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J Nurs Educ. 2018 Jan 1;57(1):28-34. doi: 10.3928/01484834-20180102-06.

Burnout and Its Contributing Factors Among Midlevel Academic Nurse Leaders.

Abstract

BACKGROUND:

Amid concerns regarding administrator shortages, a survey conducted by the American Association of Colleges of Nursing indicates that 10% of all vacant faculty positions are those that include administrative responsibilities. This study was designed to determine the frequency, predictors, and potential retention consequences of burnout among midlevel academic nurse leaders, such as assistant deans, associate deans, and others.

METHOD:

The sample consisted of 146 midlevel academic nurse leaders from 29 schools of nursing. Burnout was measured by the emotional exhaustion subscale of the Maslach Burnout Inventory. Logistic regression models were estimated to determine effects of study variables on burnout and intent to leave.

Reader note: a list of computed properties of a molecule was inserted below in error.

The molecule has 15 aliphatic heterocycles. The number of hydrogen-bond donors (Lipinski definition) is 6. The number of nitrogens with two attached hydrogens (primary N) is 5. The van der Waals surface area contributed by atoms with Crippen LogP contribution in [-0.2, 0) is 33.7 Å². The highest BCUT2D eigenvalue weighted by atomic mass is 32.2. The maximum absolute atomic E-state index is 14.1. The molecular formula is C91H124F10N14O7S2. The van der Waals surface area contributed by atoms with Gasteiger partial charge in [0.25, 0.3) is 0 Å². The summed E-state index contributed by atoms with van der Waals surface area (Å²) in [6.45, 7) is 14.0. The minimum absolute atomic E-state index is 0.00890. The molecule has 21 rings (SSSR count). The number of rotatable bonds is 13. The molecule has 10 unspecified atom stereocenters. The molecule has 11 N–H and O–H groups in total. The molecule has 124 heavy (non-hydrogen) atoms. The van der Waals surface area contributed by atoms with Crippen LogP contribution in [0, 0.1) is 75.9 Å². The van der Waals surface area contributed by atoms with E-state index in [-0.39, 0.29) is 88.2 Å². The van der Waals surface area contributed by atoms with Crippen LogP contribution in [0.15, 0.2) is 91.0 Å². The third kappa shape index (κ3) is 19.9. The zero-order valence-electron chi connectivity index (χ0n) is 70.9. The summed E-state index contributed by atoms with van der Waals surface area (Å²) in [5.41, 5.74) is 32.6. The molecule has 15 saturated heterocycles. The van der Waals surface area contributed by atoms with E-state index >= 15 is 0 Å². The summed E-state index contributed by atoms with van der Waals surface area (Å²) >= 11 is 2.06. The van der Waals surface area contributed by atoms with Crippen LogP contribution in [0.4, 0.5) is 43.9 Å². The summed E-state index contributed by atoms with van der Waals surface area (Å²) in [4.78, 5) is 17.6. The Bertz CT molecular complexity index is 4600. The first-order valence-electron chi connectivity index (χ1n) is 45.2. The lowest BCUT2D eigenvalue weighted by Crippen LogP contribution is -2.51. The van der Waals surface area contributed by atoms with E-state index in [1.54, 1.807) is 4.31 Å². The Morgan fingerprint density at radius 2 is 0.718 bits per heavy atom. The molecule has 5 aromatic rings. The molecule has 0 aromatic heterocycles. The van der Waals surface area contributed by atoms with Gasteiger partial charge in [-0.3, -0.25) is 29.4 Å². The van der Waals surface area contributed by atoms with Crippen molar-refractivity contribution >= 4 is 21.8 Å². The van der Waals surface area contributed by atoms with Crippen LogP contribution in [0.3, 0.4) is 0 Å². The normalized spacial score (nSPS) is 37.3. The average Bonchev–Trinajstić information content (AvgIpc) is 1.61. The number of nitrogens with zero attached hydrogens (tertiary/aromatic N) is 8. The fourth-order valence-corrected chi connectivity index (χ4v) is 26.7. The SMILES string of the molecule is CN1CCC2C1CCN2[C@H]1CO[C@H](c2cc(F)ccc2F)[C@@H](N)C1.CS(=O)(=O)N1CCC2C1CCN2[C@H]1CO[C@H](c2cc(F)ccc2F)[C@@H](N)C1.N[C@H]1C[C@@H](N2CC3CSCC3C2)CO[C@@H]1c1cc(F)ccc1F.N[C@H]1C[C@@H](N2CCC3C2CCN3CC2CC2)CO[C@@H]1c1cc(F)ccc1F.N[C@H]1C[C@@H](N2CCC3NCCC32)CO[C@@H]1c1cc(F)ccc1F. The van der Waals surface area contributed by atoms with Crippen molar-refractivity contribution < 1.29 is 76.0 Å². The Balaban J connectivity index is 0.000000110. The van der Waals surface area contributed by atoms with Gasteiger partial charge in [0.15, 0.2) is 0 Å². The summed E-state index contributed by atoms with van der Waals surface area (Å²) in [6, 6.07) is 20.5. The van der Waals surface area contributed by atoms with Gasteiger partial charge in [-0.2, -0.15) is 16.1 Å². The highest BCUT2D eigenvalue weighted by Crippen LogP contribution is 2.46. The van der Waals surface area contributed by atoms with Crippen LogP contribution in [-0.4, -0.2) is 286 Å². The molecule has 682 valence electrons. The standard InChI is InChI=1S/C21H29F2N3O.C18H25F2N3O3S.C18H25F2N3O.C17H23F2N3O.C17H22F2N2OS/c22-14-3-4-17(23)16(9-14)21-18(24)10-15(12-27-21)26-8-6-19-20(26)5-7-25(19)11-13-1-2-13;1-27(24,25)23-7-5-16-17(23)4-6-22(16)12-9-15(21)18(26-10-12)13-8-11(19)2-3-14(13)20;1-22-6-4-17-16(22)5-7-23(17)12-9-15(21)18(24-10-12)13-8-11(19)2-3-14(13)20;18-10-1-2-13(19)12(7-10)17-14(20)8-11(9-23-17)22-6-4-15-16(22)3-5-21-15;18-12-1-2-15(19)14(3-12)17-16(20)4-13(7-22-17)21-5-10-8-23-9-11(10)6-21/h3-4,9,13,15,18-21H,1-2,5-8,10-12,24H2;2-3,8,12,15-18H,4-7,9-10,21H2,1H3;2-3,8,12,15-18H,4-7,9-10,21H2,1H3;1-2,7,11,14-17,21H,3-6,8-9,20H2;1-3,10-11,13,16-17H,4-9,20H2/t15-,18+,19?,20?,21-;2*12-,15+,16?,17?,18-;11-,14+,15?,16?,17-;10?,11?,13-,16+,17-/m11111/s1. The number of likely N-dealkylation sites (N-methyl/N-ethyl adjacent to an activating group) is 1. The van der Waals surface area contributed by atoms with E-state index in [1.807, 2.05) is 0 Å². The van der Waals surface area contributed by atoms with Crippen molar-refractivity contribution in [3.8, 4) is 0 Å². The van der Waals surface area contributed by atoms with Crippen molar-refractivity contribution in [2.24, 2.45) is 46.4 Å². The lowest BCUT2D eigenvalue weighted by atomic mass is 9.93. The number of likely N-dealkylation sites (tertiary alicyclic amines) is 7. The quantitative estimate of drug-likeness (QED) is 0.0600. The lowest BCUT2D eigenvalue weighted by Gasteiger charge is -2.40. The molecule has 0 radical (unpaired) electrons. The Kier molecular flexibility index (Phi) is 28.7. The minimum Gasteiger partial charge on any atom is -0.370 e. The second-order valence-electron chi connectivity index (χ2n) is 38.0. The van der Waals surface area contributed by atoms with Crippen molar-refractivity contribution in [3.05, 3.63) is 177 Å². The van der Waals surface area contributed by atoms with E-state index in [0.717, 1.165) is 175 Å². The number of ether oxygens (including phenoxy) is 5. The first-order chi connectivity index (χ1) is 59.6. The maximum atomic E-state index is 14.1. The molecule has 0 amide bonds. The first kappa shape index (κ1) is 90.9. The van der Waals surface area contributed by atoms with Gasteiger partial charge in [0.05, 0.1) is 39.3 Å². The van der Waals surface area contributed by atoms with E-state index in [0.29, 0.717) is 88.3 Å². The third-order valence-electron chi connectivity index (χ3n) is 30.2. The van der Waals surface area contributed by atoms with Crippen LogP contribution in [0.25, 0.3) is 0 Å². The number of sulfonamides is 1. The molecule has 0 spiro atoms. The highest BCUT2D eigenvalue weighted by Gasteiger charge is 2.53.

RESULTS:

Dissatisfaction with workload, dissatisfaction with work-life balance, and hours typically worked per week increased odds of burnout. Burnout was associated with intent to leave.

CONCLUSION:

High workloads and long work weeks are increasing the odds of burnout among midlevel academic nurse leaders. [J Nurs Educ. 2018;57(1):28-34.].

PMID:
29381157
DOI:
10.3928/01484834-20180102-06
[Indexed for MEDLINE]

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